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Baltimore and Syrian hamsters

Nov. 1, 2006
May was awash with professional activities and learning opportunities, but a trip to Baltimore, Md.

May was awash with professional activities and learning opportunities, but a trip to Baltimore, Md., for a continuing-education course at Mercy Hospital was the high point of my season. Let me elaborate. Dr. Paul Keyes, 89, invited me to a one-day course in which he, Dr. Tom Rams, a well-known periodontal researcher from Temple University School of Dentistry, Dr. Walter Loesche, another prominent periodontal researcher, and Dr. Larry Page, clinical professor of periodontology at Temple, were presenting lectures to dentists and hygienists from the Baltimore area.

Development of customized fluoride trays in hamsters
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Also attending were Sandy Sheffler, RDH, a passionate phase contrast microscope advocate, Sheila Wolf, RDH, affectionately known as “Mama Gums,” Bill Landers from Oratec, and Dr. Larry Burnett, an original “Gum Buster” who designed the Parkell ultrasonic “Burnett Power-Tip.”

What does this unique group have in common, and why was I so excited about spending a day with them? The answer is simple, and I want everyone who reads this column to get excited too. These people are non-surgical periodontal mavericks who believe passionately in enhancing non-surgical, anti-infective therapy with antimicrobial agents and microbiological testing, when appropriate, to treat chronic, anaerobic periodontal infections.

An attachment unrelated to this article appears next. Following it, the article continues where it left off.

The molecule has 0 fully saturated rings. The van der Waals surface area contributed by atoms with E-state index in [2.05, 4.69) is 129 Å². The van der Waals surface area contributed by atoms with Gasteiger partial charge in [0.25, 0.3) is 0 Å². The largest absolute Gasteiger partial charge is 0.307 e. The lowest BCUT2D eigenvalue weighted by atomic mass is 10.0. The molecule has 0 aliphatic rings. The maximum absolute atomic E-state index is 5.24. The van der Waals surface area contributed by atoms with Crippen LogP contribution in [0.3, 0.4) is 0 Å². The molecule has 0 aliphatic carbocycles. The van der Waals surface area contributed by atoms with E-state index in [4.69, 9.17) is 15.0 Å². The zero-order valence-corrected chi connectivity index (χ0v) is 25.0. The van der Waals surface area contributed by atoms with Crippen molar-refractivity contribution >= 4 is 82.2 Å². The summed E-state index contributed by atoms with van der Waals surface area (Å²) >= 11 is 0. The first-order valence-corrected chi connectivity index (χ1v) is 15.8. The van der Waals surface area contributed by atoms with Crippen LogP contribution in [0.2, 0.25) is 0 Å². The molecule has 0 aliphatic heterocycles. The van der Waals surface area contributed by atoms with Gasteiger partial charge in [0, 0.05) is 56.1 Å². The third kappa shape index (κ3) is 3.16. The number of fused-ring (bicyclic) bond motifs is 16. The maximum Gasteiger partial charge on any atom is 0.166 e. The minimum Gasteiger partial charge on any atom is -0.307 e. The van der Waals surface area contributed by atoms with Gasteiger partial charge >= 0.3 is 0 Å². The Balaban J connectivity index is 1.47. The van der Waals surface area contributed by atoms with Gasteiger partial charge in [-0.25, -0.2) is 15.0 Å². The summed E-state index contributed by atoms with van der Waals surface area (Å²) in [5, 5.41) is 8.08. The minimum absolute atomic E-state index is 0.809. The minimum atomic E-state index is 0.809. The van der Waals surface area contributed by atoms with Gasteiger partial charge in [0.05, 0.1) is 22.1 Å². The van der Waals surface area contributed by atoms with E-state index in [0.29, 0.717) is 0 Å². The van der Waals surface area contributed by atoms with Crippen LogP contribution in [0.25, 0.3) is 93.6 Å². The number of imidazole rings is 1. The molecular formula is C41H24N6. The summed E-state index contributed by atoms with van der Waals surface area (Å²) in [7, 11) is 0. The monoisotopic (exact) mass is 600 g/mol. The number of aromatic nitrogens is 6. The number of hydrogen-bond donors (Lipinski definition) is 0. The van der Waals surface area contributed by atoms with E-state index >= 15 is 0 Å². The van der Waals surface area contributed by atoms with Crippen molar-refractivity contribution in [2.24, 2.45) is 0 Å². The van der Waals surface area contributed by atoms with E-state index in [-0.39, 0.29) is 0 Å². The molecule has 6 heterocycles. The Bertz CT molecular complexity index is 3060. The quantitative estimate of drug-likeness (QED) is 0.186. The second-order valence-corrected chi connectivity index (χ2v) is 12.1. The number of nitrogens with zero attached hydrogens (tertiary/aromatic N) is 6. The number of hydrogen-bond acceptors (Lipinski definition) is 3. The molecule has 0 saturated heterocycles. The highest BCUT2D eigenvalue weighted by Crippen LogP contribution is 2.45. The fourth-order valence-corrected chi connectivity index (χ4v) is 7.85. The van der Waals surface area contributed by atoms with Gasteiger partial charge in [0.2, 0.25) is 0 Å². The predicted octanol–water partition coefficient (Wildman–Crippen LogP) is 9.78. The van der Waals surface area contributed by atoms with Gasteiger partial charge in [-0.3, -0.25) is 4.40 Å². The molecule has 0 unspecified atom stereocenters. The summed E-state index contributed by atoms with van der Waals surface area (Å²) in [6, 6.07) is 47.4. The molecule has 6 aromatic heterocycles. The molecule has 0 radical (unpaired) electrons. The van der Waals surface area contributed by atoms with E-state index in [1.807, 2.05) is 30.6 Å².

Each of these people, though a bit unorthodox, is caring, compassionate, and dedicated to his or her cause, and each has made a significant contribution. Unlike the “plastics” in the movie “Mean Girls” (a comedy about passive aggressive females), these folks are very real, unconventional, and serious. They believe in treating chronic periodontal infections with local and systemic antimicrobials, and they teach others to do the same.

Dr. Paul Keyes is probably best known for his research in dental caries, and he was the first person to discover the etiologic role of Streptococcus mutans in the pathogenesis of dental caries in 1960. Also, he invented customized vinyl trays for daily topical fluoride applications in 1964. Most dental professionals don’t know that Dr. Keyes was the first to associate Actinomyces viscosus with root caries. Before his research, caries was thought to be genetic and to occur in family units.

Dr. Keyes treated caries-susceptible Syrian hamsters with antibiotics. The offspring of these animals were caries-free, and their progeny were also caries-free. Then, when these caries-free animals were caged with caries-active animals, S. mutans was transmitted to the caries-free hamsters through infected feces. It was deduced and later confirmed that the antibiotic had eliminated the cariogenic organisms identified as S. mutans.

Dr. Tom Rams, chairman of the Department of Periodontology at Temple University School of Dentistry, stated, “Dr. Keyes pioneered many periodontal research studies, including the first one that demonstrated microbial specificity in the etiology of periodontitis in 1964.1 He conducted various other research studies on anti-infective approaches to non-surgical treatment of human periodontitis, including the use of baking soda in home oral hygiene regimens, while he was employed at the National Institute of Dental Research (NIDR-NIH).”